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Flow rate in a pipe

  1. Jan 20, 2015 #1
    Hi,

    I have a question regarding the flow rate in a pipe. According to the general rule the flow rate is:

    Q = v * A

    where Q [m3/s]
    v [m/s]
    A [m2]

    So according to this formula the flow rate depends only on the inner area of the pipe and the velocity of the fluid and does not matter what the pressure loss is until a certain point. So I had this argument this other day with someone and he said that the flow rate depends on the friction losses in the pipe. But I don't see where that happens according to this formula. If I have a pump that provides 2 [m3/h] and there is only one pipe, no matter how long or how many curves it makes the water flow at the end of the pipe will still be 2 [m3/h] because no mass is lost anywhere if there is no ramification.
    The only doubt that I have is that the pump might not be able to provide 2 [m3/h] because it has limited power therefore it will soon succumb to the accumulating friction losses in the pipe therefore the declining flow rate. But if the pump would have unlimited power then the flow rate would remain the same right ? Anyway I could not find the relation between the friction losses, power and flow rate and how this all comes together in an elegant explanaition and if someone could provide one it would be much appreciated. Thanks!
     
  2. jcsd
  3. Jan 20, 2015 #2

    Bystander

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    Good understanding.
    Another good understanding.
    For an incompressible fluid flow rate through a straight tube of constant radius (diameter) is given by

    (dV/dt) = (πr4ΔP)/(8ηL), where "r" is the radius of the tube/pipe, "L" is the length, "ΔP" is the difference in pressure between inlet and outlet of the tube, and "η" is the viscosity of the fluid.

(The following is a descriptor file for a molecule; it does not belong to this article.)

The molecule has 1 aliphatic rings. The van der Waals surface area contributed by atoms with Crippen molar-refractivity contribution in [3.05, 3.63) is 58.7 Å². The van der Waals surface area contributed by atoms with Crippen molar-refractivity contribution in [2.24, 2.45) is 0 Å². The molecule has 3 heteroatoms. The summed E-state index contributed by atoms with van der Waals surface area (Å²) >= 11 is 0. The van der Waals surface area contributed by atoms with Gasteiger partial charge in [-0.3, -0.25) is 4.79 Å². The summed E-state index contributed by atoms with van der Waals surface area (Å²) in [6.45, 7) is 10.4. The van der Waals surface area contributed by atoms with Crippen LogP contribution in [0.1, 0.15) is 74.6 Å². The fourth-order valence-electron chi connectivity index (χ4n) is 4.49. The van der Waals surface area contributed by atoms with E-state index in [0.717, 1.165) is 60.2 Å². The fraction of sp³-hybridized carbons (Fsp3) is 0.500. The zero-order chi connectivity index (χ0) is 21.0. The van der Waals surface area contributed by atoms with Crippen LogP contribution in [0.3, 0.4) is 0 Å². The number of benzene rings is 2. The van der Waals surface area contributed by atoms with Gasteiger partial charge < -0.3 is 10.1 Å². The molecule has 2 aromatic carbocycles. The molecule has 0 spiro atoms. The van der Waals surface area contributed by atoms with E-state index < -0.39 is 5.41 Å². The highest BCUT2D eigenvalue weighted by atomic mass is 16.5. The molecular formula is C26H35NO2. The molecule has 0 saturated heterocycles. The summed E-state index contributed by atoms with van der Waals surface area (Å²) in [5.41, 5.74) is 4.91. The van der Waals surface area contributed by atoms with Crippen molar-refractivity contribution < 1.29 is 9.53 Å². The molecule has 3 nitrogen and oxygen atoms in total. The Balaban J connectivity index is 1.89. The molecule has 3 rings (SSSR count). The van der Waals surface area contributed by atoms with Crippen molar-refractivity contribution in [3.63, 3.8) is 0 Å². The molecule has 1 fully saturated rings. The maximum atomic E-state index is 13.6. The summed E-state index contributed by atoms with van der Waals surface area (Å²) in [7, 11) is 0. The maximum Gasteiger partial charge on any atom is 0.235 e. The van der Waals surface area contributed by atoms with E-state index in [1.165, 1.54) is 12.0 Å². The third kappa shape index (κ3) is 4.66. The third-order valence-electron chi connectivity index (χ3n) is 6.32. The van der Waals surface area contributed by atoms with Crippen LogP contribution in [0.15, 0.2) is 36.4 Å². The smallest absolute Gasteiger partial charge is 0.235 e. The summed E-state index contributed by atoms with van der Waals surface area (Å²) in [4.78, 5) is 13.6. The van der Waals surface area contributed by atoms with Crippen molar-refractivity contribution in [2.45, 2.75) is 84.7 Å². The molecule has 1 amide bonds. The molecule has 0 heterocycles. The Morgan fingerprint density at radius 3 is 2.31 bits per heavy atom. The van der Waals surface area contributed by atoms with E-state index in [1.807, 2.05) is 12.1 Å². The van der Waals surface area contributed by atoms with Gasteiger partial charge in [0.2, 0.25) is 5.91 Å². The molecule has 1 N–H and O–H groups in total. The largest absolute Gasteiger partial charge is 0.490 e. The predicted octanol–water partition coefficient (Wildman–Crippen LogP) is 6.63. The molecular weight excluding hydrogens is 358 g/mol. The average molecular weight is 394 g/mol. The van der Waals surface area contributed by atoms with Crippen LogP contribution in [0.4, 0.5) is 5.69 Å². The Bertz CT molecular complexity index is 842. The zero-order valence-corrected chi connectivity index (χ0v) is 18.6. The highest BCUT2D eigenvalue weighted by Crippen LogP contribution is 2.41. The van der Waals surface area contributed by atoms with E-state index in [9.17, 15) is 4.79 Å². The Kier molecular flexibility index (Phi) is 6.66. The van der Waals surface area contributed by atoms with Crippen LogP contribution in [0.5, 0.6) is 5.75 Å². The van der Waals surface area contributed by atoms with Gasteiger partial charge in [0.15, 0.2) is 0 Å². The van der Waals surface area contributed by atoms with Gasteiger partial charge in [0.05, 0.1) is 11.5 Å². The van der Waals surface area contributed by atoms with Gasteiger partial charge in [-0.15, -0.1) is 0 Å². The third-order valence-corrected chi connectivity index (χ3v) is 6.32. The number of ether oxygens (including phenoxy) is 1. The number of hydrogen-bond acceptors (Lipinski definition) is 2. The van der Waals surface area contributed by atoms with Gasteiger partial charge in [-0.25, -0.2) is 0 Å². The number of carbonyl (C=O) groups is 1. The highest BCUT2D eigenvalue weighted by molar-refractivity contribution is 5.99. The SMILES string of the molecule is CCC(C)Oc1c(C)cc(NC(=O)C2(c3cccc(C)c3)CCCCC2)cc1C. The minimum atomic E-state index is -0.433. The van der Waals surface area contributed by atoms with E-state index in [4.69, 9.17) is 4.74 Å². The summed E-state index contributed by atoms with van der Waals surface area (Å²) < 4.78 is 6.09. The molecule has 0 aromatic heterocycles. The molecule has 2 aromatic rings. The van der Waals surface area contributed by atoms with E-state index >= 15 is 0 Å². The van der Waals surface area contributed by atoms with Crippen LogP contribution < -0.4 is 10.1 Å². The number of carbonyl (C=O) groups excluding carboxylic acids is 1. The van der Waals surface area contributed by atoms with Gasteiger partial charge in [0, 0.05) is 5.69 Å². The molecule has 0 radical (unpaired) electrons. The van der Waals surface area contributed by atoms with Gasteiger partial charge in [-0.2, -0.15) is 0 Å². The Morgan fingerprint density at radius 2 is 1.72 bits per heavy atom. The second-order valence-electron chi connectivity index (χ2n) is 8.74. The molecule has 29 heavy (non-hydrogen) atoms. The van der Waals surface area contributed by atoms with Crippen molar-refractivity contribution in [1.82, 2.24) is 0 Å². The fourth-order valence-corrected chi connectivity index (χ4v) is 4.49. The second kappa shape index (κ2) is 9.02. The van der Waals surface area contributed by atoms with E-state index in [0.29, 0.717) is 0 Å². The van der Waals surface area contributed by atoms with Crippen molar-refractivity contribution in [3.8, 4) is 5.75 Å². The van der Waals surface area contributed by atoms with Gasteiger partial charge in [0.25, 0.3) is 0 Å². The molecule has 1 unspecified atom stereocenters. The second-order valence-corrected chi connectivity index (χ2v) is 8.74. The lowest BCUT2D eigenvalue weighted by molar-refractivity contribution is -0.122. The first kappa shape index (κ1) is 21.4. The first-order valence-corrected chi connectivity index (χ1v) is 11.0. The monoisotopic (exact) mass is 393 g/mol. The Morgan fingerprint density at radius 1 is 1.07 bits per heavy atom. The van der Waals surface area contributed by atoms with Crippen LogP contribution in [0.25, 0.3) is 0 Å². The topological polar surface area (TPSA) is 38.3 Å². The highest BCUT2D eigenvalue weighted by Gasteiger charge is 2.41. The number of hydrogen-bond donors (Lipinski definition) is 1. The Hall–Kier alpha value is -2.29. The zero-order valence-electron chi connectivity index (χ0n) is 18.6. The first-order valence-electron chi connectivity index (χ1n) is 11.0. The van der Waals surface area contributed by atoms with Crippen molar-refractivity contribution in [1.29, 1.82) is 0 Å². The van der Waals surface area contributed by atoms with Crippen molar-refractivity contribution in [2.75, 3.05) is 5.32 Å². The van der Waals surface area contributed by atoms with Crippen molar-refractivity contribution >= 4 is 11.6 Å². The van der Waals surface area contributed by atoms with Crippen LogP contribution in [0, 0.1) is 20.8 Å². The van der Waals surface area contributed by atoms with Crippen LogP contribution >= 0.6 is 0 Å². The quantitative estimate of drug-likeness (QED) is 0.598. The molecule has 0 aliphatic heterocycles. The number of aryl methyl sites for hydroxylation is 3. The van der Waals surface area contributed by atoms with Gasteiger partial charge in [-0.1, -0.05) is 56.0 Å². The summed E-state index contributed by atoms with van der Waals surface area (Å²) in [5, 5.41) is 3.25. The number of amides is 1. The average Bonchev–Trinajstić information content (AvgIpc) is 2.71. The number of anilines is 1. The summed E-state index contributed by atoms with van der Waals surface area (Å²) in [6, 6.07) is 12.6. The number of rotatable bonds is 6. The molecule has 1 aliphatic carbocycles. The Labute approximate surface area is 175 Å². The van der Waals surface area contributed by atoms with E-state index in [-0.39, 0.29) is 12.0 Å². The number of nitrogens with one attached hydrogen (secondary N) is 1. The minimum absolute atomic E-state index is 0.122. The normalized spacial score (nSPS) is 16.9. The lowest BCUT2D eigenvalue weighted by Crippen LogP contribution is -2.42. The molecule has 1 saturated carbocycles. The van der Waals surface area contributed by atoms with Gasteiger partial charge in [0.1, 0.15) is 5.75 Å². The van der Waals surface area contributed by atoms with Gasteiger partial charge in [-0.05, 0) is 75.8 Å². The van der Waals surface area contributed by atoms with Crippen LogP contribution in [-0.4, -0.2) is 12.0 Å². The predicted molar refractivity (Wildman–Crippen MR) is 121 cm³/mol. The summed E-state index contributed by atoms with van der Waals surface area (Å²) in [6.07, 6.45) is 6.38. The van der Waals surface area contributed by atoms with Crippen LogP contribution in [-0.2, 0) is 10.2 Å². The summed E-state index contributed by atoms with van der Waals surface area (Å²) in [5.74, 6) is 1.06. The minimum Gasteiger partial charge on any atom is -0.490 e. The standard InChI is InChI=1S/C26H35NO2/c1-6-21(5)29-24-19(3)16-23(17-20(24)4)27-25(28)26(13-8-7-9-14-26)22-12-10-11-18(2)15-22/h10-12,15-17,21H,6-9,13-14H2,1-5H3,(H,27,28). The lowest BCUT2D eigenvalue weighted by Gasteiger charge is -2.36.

Do you want to go into more detail?
     
  4. Jan 20, 2015 #3
    To expand on what Bystander said, if you fix the volume flow rate (and the fluid is incompressible), the pressure drop in the pipe will adjust itself to conform to this.

    Chet
     
  5. Jan 21, 2015 #4

    russ_watters

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    Just a comment on the root cause of the issue: this is a matter of not understanding how equations apply to the real world (a common issue). An equation means what it says and nothing more. If it doesn't include pressure, that does NOT mean pressure is irrelevant in all cases involving flow, it just means that the person who wrote the equation decided to focus on describing something else. The equation relates three quantities and IF you know two you can find the third, but it doesn't say where you got them.

    Consider two types of flow meters:
    A turbine flow meter measures flow velocity using a spinning paddle wheel. So you need only the pipe diameter and that equation to find the flow rate.

    A pito array measures pressure, so you need Bernoulli's equation to find the velocity, THEN you can use Q=VA to find flow rate.

    So yes, pressure definitely matters for fluid flow, but whether it enters a particular problem depends on the problem.
     
  6. Jan 21, 2015 #5
    Thanks for your answers, I guess the flow rate does in fact depend on more than just flow area and velocity... I'm guessing that the formula above can be applied directly only for ideal cases, no friction with pipe, between particles etc., otherwise I need to find the flow by other means.
     
    Last edited: Jan 21, 2015
  7. Jan 21, 2015 #6

    Bystander

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    Hey, you did fine understanding that mass had to be conserved between the inlet and outlet of the pipe, and understanding that the longer the pipe, the harder the pump has to work to maintain flow rate. The rest of the bookkeeping on flow problems is NOT so obvious.
     
  8. Jan 21, 2015 #7
    That's not what I said, and it applies much more widely than just ideal cases.

    Chet
     
  9. Jan 21, 2015 #8

    russ_watters

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    Right: Q=VA is a very small piece of a much larger problem. When designing a fluid duct/piping system, pressure drop/rise plays a critical role.
     
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